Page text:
Application of Machine Leaning in Drug Discovery and Development

Application of Machine Leaning in Drug Discovery and Development

Shuxing Zhang (The University of Texas at M.D. Anderson Cancer Center, USA)
DOI: 10.4018/978-1-61520-911-8.ch012
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Abstract

Machine learning techniques have been widely used in drug discovery and development, particularly in the areas of cheminformatics, bioinformatics and other types of pharmaceutical research. It has been demonstrated they are suitable for large high dimensional data, and the models built with these methods can be used for robust external predictions. However, various problems and challenges still exist, and new approaches are in great need. In this Chapter, the authors will review the current development of machine learning techniques, and especially focus on several machine learning techniques they developed as well as their application to model building, lead discovery via virtual screening, integration with molecular docking, and prediction of off-target properties. The authors will suggest some potential different avenues to unify different disciplines, such as cheminformatics, bioinformatics and systems biology, for the purpose of developing integrated in silico drug discovery and development approaches.
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Introduction

Drug discovery and development is regarded as one of the most complex research areas encompassing many disciplines (Cohen et al., 2004; Gomeni et al., 2001; Martin, 1991; Tropsha & Zheng, 2001). This might be part of the reasons why it is extremely expensive and time-consuming, and why the current pharmaceutical business is hitting a wall with its severely stalled discovery engine (Tralau-Stewart et al., 2009). In seeking efficient and costly effective approaches, computer-aided methods are gaining more and more attentions, and recent years have witnessed dramatic progress in computer-aided drug design (Cohen et al., 2004; Gomeni et al., 2001; Martin, 1991; Tropsha & Zheng, 2001). This is partially due to the significant advances in the analysis of explosively growing biological and chemical data using modern machine learning techniques (Mitchell et al., 1989; Mjolsness & DeCoste, 2001; Schneider & Downs, 2003). Machine learning has been referred to the development of algorithms that improve their performance in pattern recognition, classification, regression and prediction based on the models derived from existing data. Therefore, it is closely related to fields such as data mining, pattern recognition, theoretical computer science, and many other areas (Mitchell et al., 1989). For instance, algorithms for classification have been used frequently to identify active and inactive compounds, while regression approaches are applied to the training and prediction of continuous data. Despite being widely used in other biomedical research such as bioinformatics, we will focus herein on its application to small molecule drug discovery and development.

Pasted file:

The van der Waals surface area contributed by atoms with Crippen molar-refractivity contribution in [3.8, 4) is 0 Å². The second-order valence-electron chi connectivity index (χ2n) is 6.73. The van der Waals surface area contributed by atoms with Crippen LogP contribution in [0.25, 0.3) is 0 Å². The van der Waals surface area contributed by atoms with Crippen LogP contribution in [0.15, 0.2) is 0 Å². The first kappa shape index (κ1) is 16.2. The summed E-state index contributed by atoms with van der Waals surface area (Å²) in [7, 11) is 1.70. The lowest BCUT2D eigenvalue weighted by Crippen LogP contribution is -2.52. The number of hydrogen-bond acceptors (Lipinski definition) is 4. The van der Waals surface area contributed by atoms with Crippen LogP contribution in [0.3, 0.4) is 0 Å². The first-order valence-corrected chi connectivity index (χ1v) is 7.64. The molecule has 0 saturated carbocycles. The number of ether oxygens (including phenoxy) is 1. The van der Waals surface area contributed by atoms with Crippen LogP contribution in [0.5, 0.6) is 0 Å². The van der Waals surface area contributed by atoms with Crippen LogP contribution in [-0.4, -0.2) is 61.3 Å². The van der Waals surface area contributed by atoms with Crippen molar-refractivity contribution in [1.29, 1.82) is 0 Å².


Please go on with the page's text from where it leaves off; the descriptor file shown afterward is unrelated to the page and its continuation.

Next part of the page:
Currently there is a variety of existing implementations of machine learning. However, it is often difficult to assess the usefulness and limitations of a particular method for the problems at hand (Mitchell et al., 1989; Schneider & Downs, 2003). In drug discovery and development, machine learning has been widely used in quantitative structure-activity relationship (QSAR), ligand-based virtual screening, in silico ADMET (absorption, distribution, metabolism, excretion, and toxicity) studies, and many other areas (King et al., 1992; King et al., 1996; Mitchell et al., 1989; Mjolsness & DeCoste, 2001; Schneider & Downs, 2003). Different QSAR approaches have been developed during the past few decades (Hansch et al., 1963; Klein et al., 1986; Kubinyi, 1986). In a generalized classification or regression problem, modern QSAR are characterized by the use of multiple descriptors of chemical structures combined with the application of both linear and non-linear optimization techniques, and a strong emphasis on rigorous model validation to afford robust and predictive QSAR models (Tropsha, 2005; Tropsha, 2006). Molecular descriptors are used for representing structural and physicochemical properties of compounds. More than 3000 thousand descriptors have been developed to date, ranging from constitutional descriptors, such as molecular weight, to more complex 2D and 3D descriptors representing different topologic, geometric, connectivity, and physicochemical properties (Li et al., 2007). Frequently used descriptors in QSAR modeling include constitutional descriptors (e.g., counts of atoms, bonds, etc.), property-based descriptors (e.g., logP), BCUT descriptors, topological descriptors, geometrical descriptors, electrostatic, quantum chemical descriptors, thermodynamic descriptors, and many others. These descriptors can be calculated by several popular programs such as DRAGON (Tetko et al., 2005), Molconn-Z (Kellogg, 2002), MOE (Chemical Computing Group, Quebec, Canada), CODESSA (http://www.niss.org/PowerMV/).

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